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New Era - Art

14th to 16th and 19th to 23rd September 2006.

Here is the NWN review.

Experience the key to New Era success

New Era Players: Art, at the New Era Theatre, Wash Common, from Tuesday September 19 to Saturday, September 23

Friendship can be a fragile thing. Yasmina Reza’s play, translated by Christopher Hampton, explores how the friendship of three men is threatened and nearly destroyed when one of them, Serge, buys a piece of modern art for 200,000 francs.

Art has been a very successful play, both in the West End and around the country, and it has now become available for amateur production. With a cast of just three men, this is a demanding play but with three very experienced actors New Era did it full justice.

The three friends are very different characters. Marc is taut and edgy, Serge is pompous and supercilious, and Yvan is generally easy going but gets stressed. The actors highlighted these traits very well.

Nigel Winter was Marc, initially outraged by Serge’s purchase of the apparently blank canvas. His repressed anger gradually bubbled to the surface until he was apoplectic.

Tim Oldham was delightful as Serge. Clearly thinking himself to be the intellectual and aesthete of the trio, he was shocked and hurt by the reaction of his friends to the painting.

As Yvan, David Zeke became increasingly agitated as the problems with his friends were magnified by the complexities of his impending marriage. “I’m a lightweight, I don’t have any opinions”, he says, and has difficulty keeping up with Marc and Serge who are less than encouraging about his fiancée.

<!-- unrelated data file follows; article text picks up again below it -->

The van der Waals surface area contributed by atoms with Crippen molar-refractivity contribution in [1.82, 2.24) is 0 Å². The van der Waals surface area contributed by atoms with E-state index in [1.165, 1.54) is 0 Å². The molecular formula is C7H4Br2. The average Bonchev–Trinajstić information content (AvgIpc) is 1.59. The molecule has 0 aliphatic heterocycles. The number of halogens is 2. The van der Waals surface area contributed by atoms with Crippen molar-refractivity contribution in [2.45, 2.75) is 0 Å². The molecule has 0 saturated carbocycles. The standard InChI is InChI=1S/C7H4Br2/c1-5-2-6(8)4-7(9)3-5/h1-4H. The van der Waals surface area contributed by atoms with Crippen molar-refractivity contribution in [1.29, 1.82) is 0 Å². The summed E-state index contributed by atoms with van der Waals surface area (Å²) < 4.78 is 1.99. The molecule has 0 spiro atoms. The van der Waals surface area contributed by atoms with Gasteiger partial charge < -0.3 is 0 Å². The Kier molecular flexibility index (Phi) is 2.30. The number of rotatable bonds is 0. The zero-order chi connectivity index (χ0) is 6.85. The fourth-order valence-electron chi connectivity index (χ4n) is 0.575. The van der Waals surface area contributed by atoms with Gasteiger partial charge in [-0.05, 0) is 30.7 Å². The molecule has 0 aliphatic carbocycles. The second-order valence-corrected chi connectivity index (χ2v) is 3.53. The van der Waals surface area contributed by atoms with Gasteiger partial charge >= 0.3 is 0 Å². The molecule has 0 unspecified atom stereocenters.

By using asides to the audience, the characters tell us what they’re feeling, in contrast to what they are saying to the others. As the play progresses, they become more forthright with each other, and the superficiality of their friendship is exposed. They are reconciled at the end, with the help of a slick and funny bonding session involving olives.

The simple, plain set, with three modern chairs and a table, represented the rooms of the three characters, with a picture on the wall (or in Serge’s case, off the wall) to distinguish them.

Although Reza’s characters are stylised almost to the point of caricature, the big achievement of director Anne Oldham’s production is to make them believable. This is a tribute to the skill of the three actors, and the performance was a delight to watch.